Take it from an old prof, grading top students is boring. You glance over their exams and write “A” and “nice job.” Except for the grade, it’s much the same with the flunking ones. But toward the bottom of the pack, somewhere between C- and D+, is where the fun begins. Their bluebooks are a wonderful mishmash of fact and foolishness. You can tell where they listened to the lecture, and when they fell asleep. And so it is with “The Da Vinci Code,” the movie version of which opened last week.
Dan Brown billed his blockbuster book as a novel based on the historical record.
Actually, it’s all the more entertaining for blending truths, half-truths, whoppers and howlers.
Here, then, is a reader’s/moviegoer’s key to cracking “The Da Vinci Code” — textbook reality versus the history of Christianity according to Brown (which the movie follows — faithfully, so to speak).
Jesus and Mary Magdalene were an item.
In fact, there is no evidence in the New Testament for a romantic relationship between them. For that matter, there are hardly any details about Mary’s life at all.
Yes but in an ancient Aramaic book, the Gospel of Philip, Mary Magdalene is called Jesus’ “companion.”
Source: Dismantling The Da Vinci Code By Sandra Miesel, Crisis, Sep. 1, 2003
Wrong again. It was written in Coptic and the term translates not as “main squeeze” but “buddy.”
Pregnant by Jesus, Mary Magdalene fled to Gaul where her (and his) descendants became the Merovingian kings of France.
They would have had a long wait. At the time of the Crucifixion, Gaul’s inhabitants were Celts. The Franks were a Germanic tribe, wandering through the forests of Central Europe. They didn’t get to Gaul until four centuries later.
According to “The Da Vinci Code,” the offspring of that marriage alliance between Jesus’ descendants and a French royal house has been secretly begetting offspring yea until the present day. Actually, the line of the Merovingians came to an ignominious end when King Childeric III was deposed and hustled off to a monastery in 752. Even before that, the Merovingians had become powerless puppets of their royal advisers.
“He had nothing that he could call his own beyond this vain title of King,” noted Einhard, a near-contemporary historian of Childeric and his predecessors.
Just before his death, Jesus gave Mary Magdalene special instructions, intending her, not the apostle Peter, to shape his movement, but the Emperor Constantine wanted the church run by an old-boys’ network.
The supposed conversation is given only in the Gospel of Mary, an ancient but non-canonical work, as those not included in the New Testament are called. But it reports the conversation as taking place after Jesus was dead. Also, the church didn’t need Constantine to put the nix on female leadership. There were lots of early theologians whose views would make rappers Snoop Dogg, Nelly or 50 Cent seem like downright feminists. Tertullian, who lived a century before Constantine, advised every woman to walk “about as Eve mourning and repentant, in order that by every garb of penitence she might the more fully expiate that which she derives from Eve — the ignominy, I mean, of the first sin.”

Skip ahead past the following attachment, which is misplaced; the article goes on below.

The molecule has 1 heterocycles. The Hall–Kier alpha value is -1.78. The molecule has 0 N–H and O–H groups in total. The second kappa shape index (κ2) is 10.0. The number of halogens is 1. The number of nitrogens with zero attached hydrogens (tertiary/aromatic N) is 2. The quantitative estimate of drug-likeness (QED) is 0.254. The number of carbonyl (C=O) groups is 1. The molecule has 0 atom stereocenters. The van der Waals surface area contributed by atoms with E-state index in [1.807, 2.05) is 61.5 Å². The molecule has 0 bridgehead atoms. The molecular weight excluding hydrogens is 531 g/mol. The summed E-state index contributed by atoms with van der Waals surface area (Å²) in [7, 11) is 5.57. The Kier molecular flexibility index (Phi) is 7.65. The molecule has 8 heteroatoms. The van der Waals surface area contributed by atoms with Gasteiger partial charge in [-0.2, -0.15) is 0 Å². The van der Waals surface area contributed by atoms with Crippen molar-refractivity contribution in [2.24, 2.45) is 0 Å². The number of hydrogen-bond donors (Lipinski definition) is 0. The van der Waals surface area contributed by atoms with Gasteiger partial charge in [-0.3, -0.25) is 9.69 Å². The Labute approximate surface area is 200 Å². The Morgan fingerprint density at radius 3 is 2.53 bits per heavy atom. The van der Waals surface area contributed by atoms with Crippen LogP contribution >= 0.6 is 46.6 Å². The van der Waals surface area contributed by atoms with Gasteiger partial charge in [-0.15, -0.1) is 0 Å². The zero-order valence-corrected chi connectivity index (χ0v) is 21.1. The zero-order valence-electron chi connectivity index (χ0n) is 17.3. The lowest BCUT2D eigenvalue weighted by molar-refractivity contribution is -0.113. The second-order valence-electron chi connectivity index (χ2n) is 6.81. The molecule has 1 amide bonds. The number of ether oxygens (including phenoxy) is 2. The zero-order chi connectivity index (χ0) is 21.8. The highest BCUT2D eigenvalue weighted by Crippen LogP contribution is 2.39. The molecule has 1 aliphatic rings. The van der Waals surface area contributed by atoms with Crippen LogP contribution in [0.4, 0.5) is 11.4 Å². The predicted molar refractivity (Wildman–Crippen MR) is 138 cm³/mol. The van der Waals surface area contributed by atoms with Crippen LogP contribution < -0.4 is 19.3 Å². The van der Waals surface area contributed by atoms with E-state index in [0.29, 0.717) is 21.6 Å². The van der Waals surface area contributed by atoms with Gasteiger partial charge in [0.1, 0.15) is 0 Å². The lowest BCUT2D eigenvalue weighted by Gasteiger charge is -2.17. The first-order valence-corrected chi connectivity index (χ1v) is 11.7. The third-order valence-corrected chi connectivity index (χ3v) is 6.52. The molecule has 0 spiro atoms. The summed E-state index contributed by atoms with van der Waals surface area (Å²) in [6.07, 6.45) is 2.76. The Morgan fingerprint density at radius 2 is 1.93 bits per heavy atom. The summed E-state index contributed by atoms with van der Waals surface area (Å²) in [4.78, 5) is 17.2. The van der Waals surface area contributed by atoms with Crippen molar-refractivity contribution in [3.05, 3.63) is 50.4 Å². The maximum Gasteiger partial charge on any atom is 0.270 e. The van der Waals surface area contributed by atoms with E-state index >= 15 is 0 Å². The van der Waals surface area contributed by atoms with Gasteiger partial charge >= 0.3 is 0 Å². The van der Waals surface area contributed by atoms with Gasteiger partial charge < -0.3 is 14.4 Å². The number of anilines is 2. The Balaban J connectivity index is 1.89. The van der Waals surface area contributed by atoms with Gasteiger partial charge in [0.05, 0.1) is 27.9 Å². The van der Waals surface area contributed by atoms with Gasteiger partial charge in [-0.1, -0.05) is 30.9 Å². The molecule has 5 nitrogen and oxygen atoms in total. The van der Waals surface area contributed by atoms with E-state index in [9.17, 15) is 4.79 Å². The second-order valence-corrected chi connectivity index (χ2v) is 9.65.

Christians thought the faith’s founder was only human, albeit a great prophet, until the Roman Emperor Constantine decreed that Jesus was divine.
Part credit. As the first Christian emperor, Constantine presided over a church council that debated Jesus’ nature in 325. The winning side wrote the Nicene Creed that is still recited in Sunday schools. But long before the council was gaveled to order, most Christians believed in Jesus’ divinity. Two centuries earlier, Pliny the Younger, a Roman provincial governor, sent a memo to his imperial boss reporting locals who “sing responsively a hymn to Christ as to a god.”
To pull off his sleight of hand, Constantine ordered other versions of Jesus’ story to be suppressed.
Lots of alternate gospels were written in ancient times, including the Gospel of Judas recently published with great fanfare by National Geographic. But the process of winnowing down the official list to the four Gospels of the New Testament began long before Constantine, and the defining of the biblical canon continued long after him.
Those other gospels were written by the Gnostics, a sect that taught Jesus was human, which is why their books had to be suppressed.
Actually, the non-canonical gospels depict a Jesus more divine than human. The “Gnostics” weren’t an organized group, with T-shirts proclaiming: “Gnostic and Proud of It.” Gnostic is a term applied by scholars to a broad range of ancient cults, some not even Christian.
Having got rid of gospels that didn’t support his theological spin, Constantine ordered a new, cleaned-up version of the Bible.
Constantine did place an order for Bibles, explaining in a letter to his religious-affairs adviser Eusebius of Caesaria, that they were for the churches of the new capital he was building at Constantinople. But there is no evidence Constantine decreed what should or should not be included in those Bibles, asking only that they be “written on prepared parchment in a legible manner, and in a convenient, portable form.” If he had written the specs Brown attributes to him, Constantine should have asked for his money back. Take a look at the New Testament. It paints a rich picture of Jesus’ humanity.
In the book, we’re told we’d know Jesus’ side of the story, if we could just find the long-hidden “Q document,” his diary.
Next time try doing the assigned reading: The “Q” isn’t a historical document, but a theoretical reconstruction by modern scholars of how what seems to be a common source underlying the Gospels of Mark and Mathew might have read. The name comes from “quelle,” the German word for “source.”
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